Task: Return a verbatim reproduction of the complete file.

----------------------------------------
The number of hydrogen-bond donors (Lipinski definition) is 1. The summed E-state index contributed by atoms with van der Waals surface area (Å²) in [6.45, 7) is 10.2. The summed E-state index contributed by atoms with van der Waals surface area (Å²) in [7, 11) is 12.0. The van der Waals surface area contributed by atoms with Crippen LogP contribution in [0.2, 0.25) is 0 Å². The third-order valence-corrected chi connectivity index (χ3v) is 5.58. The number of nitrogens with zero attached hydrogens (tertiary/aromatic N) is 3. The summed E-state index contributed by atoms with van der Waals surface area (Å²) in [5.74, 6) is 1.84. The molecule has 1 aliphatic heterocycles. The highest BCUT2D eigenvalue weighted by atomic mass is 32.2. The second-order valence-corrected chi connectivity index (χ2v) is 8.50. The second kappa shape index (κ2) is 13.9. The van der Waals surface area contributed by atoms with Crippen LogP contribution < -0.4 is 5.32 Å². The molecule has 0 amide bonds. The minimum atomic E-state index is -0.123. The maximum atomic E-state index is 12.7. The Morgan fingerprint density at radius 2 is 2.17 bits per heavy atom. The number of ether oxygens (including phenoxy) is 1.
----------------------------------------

The number of hydrogen-bond donors (Lipinski definition) is 1. The summed E-state index contributed by atoms with van der Waals surface area (Å²) in [6.45, 7) is 10.2. The summed E-state index contributed by atoms with van der Waals surface area (Å²) in [7, 11) is 12.0. The van der Waals surface area contributed by atoms with Crippen LogP contribution in [0.2, 0.25) is 0 Å². The third-order valence-corrected chi connectivity index (χ3v) is 5.58. The number of nitrogens with zero attached hydrogens (tertiary/aromatic N) is 3. The summed E-state index contributed by atoms with van der Waals surface area (Å²) in [5.74, 6) is 1.84. The molecule has 1 aliphatic heterocycles. The highest BCUT2D eigenvalue weighted by atomic mass is 32.2. The second-order valence-corrected chi connectivity index (χ2v) is 8.50. The second kappa shape index (κ2) is 13.9. The van der Waals surface area contributed by atoms with Crippen LogP contribution < -0.4 is 5.32 Å². The molecule has 0 amide bonds. The minimum atomic E-state index is -0.123. The maximum atomic E-state index is 12.7. The Morgan fingerprint density at radius 2 is 2.17 bits per heavy atom. The number of ether oxygens (including phenoxy) is 1.